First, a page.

When considering strategies to address violent conflict, an enduring debate concerns the wisdom of recognizing versus avoiding reference to ethnic identities. This book asks: Under what conditions do governments manage internal violent conflicts by formally recognizing different ethnic identities? And, moreover, what are the implications for peace? Introducing the concept of “ethnic recognition,” and building on a theory that focuses on ethnic power configurations, the book examines the merits, risks, and trade-offs of publicly recognizing ethnic groups in state institutions as compared to not doing so, on sought-after outcomes such as political inclusiveness, the decline of political violence, economic vitality, and the improvement of democracy. It draws on both global cross-national quantitative analysis of post-conflict constitutions, settlements, and institutions since 1990, as well as in-depth qualitative case studies of Burundi, Rwanda, and Ethiopia. Findings show that recognition is adopted about forty percent of the time and is much more likely when the leader is from the largest ethnic group, as opposed to an ethnic minority. Moreover, all else equal, recognition promotes peace better than non-recognition under plurality leadership. Under minority leadership, peace outcomes are neither better nor worse. These findings should be of great interest to social scientists studying peace, democracy, and development, and of practical relevance to policymakers attempting to make these concepts a reality around the world.
Elisabeth King is Associate Professor of International Education and Politics at New York University and Founding Director of NYU’s interdisciplinary minor in Peace and Conflict Studies. Her research interests include war, peace, development, and education in ethnically diverse and conflict-affected contexts. King uses research methods ranging from in-depth qualitative interviews and focus groups, to randomized field experiments and surveys, and works with policy-makers to link her scholarship with on-the-ground practice and programming. She is author of From Classrooms to Conflict in Rwanda (2014, Cambridge University Press), named an Outstanding Academic Title by the American Libraries Association, and Diversity, Violence, and Recognition (with Cyrus Samii), from Oxford University Press in 2020. Other recent work appears in Journal of Peace Research, World Development and African Studies Review. King’s work has been funded by grants from such organizations as the United States Institute of Peace, the Spencer Foundation, and the Folke Bernadotte Academy. She has conducted fieldwork in Kenya, Liberia, the Philippines and Rwanda, among others, and consulted for organizations including UNICEF, the Millennium Challenge Corporation, and the MasterCard Foundation. King received her PhD in political science from the University of Toronto and was a postdoctoral fellow at Columbia University.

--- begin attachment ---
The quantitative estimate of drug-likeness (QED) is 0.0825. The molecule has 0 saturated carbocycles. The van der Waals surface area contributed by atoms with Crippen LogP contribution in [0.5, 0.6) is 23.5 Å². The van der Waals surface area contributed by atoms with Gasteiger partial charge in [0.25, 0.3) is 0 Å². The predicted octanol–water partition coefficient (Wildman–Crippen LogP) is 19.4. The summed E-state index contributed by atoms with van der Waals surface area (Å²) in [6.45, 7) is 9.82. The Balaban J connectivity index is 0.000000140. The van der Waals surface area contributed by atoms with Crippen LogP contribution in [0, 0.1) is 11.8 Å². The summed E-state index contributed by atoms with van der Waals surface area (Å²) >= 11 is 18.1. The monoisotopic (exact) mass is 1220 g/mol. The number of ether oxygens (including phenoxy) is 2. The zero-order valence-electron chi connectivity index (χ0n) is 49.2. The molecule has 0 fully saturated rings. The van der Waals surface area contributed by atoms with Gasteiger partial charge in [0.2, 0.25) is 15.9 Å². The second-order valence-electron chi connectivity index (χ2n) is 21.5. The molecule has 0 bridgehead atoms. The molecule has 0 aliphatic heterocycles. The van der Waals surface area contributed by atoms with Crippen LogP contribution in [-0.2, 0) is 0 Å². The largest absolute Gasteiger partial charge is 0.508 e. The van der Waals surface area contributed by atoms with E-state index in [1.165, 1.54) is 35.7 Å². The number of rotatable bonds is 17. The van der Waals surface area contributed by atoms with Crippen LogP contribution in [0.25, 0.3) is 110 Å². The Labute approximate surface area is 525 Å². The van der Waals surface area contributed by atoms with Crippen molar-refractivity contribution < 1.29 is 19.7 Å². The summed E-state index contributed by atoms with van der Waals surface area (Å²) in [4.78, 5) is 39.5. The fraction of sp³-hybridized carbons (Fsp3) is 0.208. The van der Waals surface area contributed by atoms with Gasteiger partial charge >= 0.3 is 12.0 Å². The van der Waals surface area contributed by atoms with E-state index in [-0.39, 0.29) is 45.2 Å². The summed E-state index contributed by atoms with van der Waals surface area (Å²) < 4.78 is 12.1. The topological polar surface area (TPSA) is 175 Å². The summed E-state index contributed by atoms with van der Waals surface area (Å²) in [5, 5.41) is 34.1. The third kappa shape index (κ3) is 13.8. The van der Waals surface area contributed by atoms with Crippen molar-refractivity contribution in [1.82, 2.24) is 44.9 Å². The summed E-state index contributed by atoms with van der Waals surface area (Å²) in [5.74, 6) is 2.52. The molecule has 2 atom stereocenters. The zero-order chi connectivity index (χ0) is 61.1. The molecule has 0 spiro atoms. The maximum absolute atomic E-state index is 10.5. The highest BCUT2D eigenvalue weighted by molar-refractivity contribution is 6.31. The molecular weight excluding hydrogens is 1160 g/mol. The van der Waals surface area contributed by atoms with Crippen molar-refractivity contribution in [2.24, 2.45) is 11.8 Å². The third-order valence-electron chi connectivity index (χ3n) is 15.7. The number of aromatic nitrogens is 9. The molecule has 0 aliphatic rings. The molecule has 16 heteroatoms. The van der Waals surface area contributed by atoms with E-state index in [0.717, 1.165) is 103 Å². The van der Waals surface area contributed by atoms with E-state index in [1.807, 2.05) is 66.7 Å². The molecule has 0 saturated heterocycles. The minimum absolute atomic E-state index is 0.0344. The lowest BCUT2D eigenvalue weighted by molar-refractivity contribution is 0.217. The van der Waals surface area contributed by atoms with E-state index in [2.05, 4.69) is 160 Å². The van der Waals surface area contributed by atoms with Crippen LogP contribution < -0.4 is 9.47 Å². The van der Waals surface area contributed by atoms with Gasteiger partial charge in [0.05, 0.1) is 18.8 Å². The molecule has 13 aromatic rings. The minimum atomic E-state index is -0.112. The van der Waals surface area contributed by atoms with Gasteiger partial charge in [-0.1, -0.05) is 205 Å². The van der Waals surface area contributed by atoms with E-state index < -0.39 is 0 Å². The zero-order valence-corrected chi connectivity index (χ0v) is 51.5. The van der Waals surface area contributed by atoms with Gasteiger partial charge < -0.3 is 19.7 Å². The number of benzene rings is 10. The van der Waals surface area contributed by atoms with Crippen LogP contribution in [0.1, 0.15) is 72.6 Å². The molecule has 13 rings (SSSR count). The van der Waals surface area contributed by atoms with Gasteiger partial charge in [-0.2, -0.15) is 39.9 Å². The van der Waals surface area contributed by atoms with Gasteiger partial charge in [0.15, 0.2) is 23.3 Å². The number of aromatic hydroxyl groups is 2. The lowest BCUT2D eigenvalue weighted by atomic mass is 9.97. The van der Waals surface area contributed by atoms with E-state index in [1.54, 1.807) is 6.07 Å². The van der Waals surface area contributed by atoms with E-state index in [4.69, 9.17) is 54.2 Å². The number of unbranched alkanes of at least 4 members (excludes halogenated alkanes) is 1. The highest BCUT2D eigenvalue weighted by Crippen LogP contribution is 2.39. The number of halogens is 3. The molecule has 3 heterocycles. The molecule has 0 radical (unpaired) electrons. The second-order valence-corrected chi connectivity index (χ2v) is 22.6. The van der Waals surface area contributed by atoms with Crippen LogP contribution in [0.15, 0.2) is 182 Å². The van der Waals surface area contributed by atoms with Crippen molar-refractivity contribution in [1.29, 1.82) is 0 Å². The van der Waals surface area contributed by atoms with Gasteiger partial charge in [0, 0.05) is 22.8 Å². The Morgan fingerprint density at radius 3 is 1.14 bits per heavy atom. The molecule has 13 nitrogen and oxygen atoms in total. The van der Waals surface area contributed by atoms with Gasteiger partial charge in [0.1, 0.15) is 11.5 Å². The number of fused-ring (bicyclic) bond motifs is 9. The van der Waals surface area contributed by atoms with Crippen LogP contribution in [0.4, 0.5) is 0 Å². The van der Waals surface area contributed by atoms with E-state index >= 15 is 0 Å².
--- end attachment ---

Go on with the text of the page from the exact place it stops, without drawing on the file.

Cyrus Samii is Associate Professor in the Wilf Family Department of Politics of New York University and Executive Director of the Evidence in Governance and Politics (EGAP) network. He writes and teaches on quantitative social science methodology, with an emphasis on causal inference. He is a prominent expert on the design of quantitative field research and field experiments. He also conducts applied research on governance in contexts where formal institutions are weak, the political economy of development, and social, economic, and psychological causes of violent conflict. He has designed and carried out field studies in sites across Africa, Asia, and Latin America. This research has been conducted in collaboration with partners from various international agencies, including the World Bank, United Nations, US Agency for International Development, UK Department for International Development, and Danish International Aid Agency, as well as non-governmental and civil society organizations in the respective countries. His work has appeared in leading peer-reviewed journals such as the American Political Science Review, American Journal of Political Science, Annals of Applied Statistics, Journal of Conflict Resolution, Journal of Labor Economics, Journal of Peace Research, Journal of Politics, Political Analysis, and Survey Methodology. He received his PhD in political science from Columbia University, a master’s in international affairs from the Columbia University School of International and Public Affairs, and BA from Tufts University.
Séverine Autesserre is an award-winning author, peacebuilder, and researcher, as well as a Professor of Political Science at Barnard College, Columbia University. She is the author of The Trouble with the Congo, Peaceland, and The Frontlines of Peace, in addition to articles for publications such as Foreign Affairs, International Organization, and The New York Times. Autesserre has been involved intimately in the world of international aid for more than twenty years. She has conducted research in twelve different conflict zones, from Colombia to Somalia to Israel and the Palestinian territories. Autesserre has worked for Doctors Without Borders in places like Afghanistan and Congo, and at the United Nations headquarters in the United States. Her research has helped shape the intervention strategies of several United Nations departments, foreign affairs ministries, and non-governmental organizations, as well as numerous philanthropists and activists. She has also been a featured speaker at the World Summit of Nobel Peace Laureates and the U.S. House of Representatives. Please click here for more details, or follow her on Twitter at @SeverineAR.